Fashion design team Chloé and Parris Gordon managed to get away from their growing fashion business Beaufille for a week last summer at their family’s summer home in Chester, NS.
But for busy, creative people, it’s hard to truly relax with the concerns of work swirling about. And so, on a hot summer day when the sisters headed to the end of the dock to dip their toes in the ocean, it was with thoughts of their fall/winter collection. What could they do to make the line stand out?
Looking down in the water at the seaweed floating on the surface of the water, they came upon their answer. They noticed how the feathery green fronds changed to chartreuse at the tips.
“The ombré effect was really, really beautiful,” says Chloé (BFA 2010), on the phone with her sister Parris (BFA 2011) on another line at Beaufille’s Toronto studio, “and that led us to pick out unexpected colours that we could put together in graphic and punchy ways.”
The pair returned to Toronto refreshed and with the inspiration needed to start building a fall/winter collection. Giving their usual subtle palette some jolts of yellow, bordeaux and green, they also played with ideas of masculine and feminine, juxtaposing classic men’s tailoring with softer feminine styles—as evidenced by a fitted, tailored jacket with top stitching to mimic a the boning lines of a corset. Jewellery included earrings, cuffs and statement rings featuring leopard agate, a gemstone speckled like the coat of a leopard.
Their gamble with unusual colours paid off when their fall/winter collection debuted at New York Fashion Week, February 8 to 16. According to Vogue, “Beaufille designers Chloé and Parris Gordon are hitting their stride … It isn’t often that a young brand is both editorially and commercially successful, but the Gordon sisters have figured out a formula for that balance.”
“Effortlessly cool and impossibly chic,” added Women’s Wear Daily.
And Forbes magazine, which named the sisters to their Top 30 Under 30 List, said “what Beaufille has mastered is the coveted I-just-throw-this-on-when-I-don’t-think-about-what-I’m-wearing aesthetic.”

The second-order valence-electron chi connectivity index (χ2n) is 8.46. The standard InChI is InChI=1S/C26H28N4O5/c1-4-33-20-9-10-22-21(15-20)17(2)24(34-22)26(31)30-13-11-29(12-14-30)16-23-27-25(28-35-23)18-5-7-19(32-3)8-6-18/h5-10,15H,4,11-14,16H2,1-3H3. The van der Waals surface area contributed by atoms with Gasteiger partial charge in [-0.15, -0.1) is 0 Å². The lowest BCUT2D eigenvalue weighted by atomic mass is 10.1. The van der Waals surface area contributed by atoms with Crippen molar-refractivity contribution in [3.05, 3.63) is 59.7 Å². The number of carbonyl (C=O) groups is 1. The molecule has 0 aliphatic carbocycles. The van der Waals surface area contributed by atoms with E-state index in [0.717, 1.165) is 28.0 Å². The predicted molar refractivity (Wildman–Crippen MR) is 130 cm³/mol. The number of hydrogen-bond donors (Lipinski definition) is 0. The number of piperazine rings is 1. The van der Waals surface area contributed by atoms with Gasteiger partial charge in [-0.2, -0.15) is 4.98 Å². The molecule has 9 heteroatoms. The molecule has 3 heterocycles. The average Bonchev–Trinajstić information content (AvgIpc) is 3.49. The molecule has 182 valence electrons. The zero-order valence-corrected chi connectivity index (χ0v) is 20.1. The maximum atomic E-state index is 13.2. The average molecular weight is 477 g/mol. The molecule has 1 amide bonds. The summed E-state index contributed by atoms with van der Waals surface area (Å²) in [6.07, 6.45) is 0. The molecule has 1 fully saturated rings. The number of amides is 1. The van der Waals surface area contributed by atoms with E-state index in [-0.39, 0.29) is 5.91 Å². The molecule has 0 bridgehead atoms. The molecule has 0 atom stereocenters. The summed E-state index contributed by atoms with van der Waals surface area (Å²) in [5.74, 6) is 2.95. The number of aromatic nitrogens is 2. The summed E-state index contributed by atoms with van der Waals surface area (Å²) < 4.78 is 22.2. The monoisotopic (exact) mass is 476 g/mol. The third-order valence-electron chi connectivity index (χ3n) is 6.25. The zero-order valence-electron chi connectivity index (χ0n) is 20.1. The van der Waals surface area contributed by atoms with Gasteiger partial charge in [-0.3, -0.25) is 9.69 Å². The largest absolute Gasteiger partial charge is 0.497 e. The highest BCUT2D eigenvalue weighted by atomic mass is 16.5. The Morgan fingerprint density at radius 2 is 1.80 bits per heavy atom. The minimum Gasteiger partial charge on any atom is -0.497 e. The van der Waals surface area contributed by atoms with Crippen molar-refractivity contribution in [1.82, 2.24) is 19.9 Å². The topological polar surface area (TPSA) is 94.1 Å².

That’s the thing about the fashion industry, agree the sisters. “Effortless” is the highest compliment paid, even when finding inspiration, creating the designs and keeping up with the pace of business are anything but.
Chloé and Parris will be NSCAD University’s guest hosts for Dialect: The 2017 NSCAD Fashion Show on Saturday, April 22. When back in Halifax at their alma mater, they’ll speak to current students about what it takes to make it in fashion.
“If we have words of wisdom, it’s that you really have to be very passionate because you work a lot,” says Chloé. “Talent is great, and absolutely you need it, but the thing that will get you far is the ability to work hard.”
Adds Parris: “You’ll work hard if you love it. That’s what pushes us forward and motivates us.”
They also believe they have an edge owing to their NSCAD education, where Parris focused on Jewellery Design and Metalsmithing and Chloé studied Textiles and Fashion. Fashion and jewellery are the two pillars of their collaboration.
“For me, the fact that I studied both textiles and fashion is a plus, because textiles is where you learn innovation and I can bring that to the fashion. To understand textiles in the way I do from being at NSCAD is such an asset,” says Chloe.
NSCAD’s Textiles / Fashion program has three streams: weaving, dyeing and screen printing, and fashion. Notably, some of the pieces from their fall/winter collection that caught the eye of the Vogue writer featured a “discharge print,” in which the dye is removed from the fabric to create a print; it’s a technique taught at NSCAD.
After a short conversation, work beckons. Pieces from their 2017 spring/summer line are getting shipped and orders for 2017 fall/winter are coming in. And then there’s the new resort collection to have ready by the end of May; there are design sketches to be done, prototypes to make, and a lookbook photo shoot to arrange.
“There’s always a problem to solve or someone who has to speak to you right away,” says Parris. “You get used to it and better at multi tasking.”